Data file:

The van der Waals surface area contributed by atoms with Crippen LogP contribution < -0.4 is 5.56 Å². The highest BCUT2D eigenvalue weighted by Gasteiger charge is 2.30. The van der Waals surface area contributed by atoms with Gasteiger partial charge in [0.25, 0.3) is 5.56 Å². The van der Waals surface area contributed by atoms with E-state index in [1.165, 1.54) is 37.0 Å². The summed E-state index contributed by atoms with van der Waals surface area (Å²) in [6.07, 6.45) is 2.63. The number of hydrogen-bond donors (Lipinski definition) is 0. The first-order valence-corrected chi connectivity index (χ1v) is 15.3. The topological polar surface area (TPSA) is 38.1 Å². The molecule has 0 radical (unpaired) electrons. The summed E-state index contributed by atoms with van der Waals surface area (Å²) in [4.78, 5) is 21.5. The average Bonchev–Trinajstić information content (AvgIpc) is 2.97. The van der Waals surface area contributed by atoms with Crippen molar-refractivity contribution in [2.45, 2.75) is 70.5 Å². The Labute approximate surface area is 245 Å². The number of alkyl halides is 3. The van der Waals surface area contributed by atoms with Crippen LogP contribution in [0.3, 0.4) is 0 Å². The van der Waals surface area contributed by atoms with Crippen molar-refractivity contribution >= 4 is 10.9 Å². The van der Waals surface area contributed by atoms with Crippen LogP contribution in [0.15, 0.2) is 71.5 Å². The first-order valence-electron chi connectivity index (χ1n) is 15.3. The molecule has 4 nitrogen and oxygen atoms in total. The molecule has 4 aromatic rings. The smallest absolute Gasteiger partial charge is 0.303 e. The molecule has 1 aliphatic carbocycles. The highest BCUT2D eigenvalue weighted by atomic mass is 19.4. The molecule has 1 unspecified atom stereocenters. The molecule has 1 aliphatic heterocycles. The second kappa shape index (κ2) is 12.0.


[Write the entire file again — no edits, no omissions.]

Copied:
The van der Waals surface area contributed by atoms with Crippen LogP contribution < -0.4 is 5.56 Å². The highest BCUT2D eigenvalue weighted by Gasteiger charge is 2.30. The van der Waals surface area contributed by atoms with Gasteiger partial charge in [0.25, 0.3) is 5.56 Å². The van der Waals surface area contributed by atoms with E-state index in [1.165, 1.54) is 37.0 Å². The summed E-state index contributed by atoms with van der Waals surface area (Å²) in [6.07, 6.45) is 2.63. The number of hydrogen-bond donors (Lipinski definition) is 0. The first-order valence-corrected chi connectivity index (χ1v) is 15.3. The topological polar surface area (TPSA) is 38.1 Å². The molecule has 0 radical (unpaired) electrons. The summed E-state index contributed by atoms with van der Waals surface area (Å²) in [4.78, 5) is 21.5. The average Bonchev–Trinajstić information content (AvgIpc) is 2.97. The van der Waals surface area contributed by atoms with Crippen molar-refractivity contribution in [2.45, 2.75) is 70.5 Å². The Labute approximate surface area is 245 Å². The number of alkyl halides is 3. The van der Waals surface area contributed by atoms with Crippen LogP contribution in [0.3, 0.4) is 0 Å². The van der Waals surface area contributed by atoms with Crippen molar-refractivity contribution >= 4 is 10.9 Å². The van der Waals surface area contributed by atoms with Crippen LogP contribution in [0.15, 0.2) is 71.5 Å². The first-order valence-electron chi connectivity index (χ1n) is 15.3. The molecule has 4 nitrogen and oxygen atoms in total. The molecule has 4 aromatic rings. The smallest absolute Gasteiger partial charge is 0.303 e. The molecule has 1 aliphatic carbocycles. The highest BCUT2D eigenvalue weighted by atomic mass is 19.4. The molecule has 1 unspecified atom stereocenters. The molecule has 1 aliphatic heterocycles. The second kappa shape index (κ2) is 12.0.